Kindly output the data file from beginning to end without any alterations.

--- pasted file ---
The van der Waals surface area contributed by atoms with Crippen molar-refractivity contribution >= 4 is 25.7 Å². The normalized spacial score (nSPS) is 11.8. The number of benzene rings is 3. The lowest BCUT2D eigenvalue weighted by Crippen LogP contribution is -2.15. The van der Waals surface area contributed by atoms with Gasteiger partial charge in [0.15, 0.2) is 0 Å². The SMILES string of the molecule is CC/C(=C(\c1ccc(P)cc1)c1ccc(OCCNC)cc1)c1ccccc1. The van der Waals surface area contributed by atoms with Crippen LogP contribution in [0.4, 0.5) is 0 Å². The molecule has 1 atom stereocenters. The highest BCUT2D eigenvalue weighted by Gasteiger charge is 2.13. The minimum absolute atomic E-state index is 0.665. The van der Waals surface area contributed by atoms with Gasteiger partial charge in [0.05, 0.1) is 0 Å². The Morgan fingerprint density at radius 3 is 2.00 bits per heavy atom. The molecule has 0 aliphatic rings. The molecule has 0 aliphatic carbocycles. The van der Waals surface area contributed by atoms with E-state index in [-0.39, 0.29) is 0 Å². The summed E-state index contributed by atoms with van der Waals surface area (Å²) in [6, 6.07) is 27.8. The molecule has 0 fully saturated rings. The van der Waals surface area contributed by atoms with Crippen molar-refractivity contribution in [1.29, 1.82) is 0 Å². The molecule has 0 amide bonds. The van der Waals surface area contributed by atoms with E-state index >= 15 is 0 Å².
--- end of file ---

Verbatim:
The van der Waals surface area contributed by atoms with Crippen molar-refractivity contribution >= 4 is 25.7 Å². The normalized spacial score (nSPS) is 11.8. The number of benzene rings is 3. The lowest BCUT2D eigenvalue weighted by Crippen LogP contribution is -2.15. The van der Waals surface area contributed by atoms with Gasteiger partial charge in [0.15, 0.2) is 0 Å². The SMILES string of the molecule is CC/C(=C(\c1ccc(P)cc1)c1ccc(OCCNC)cc1)c1ccccc1. The van der Waals surface area contributed by atoms with Crippen LogP contribution in [0.4, 0.5) is 0 Å². The molecule has 1 atom stereocenters. The highest BCUT2D eigenvalue weighted by Gasteiger charge is 2.13. The minimum absolute atomic E-state index is 0.665. The van der Waals surface area contributed by atoms with Gasteiger partial charge in [0.05, 0.1) is 0 Å². The Morgan fingerprint density at radius 3 is 2.00 bits per heavy atom. The molecule has 0 aliphatic rings. The molecule has 0 aliphatic carbocycles. The van der Waals surface area contributed by atoms with E-state index in [-0.39, 0.29) is 0 Å². The summed E-state index contributed by atoms with van der Waals surface area (Å²) in [6, 6.07) is 27.8. The molecule has 0 fully saturated rings. The van der Waals surface area contributed by atoms with Crippen molar-refractivity contribution in [1.29, 1.82) is 0 Å². The molecule has 0 amide bonds. The van der Waals surface area contributed by atoms with E-state index >= 15 is 0 Å².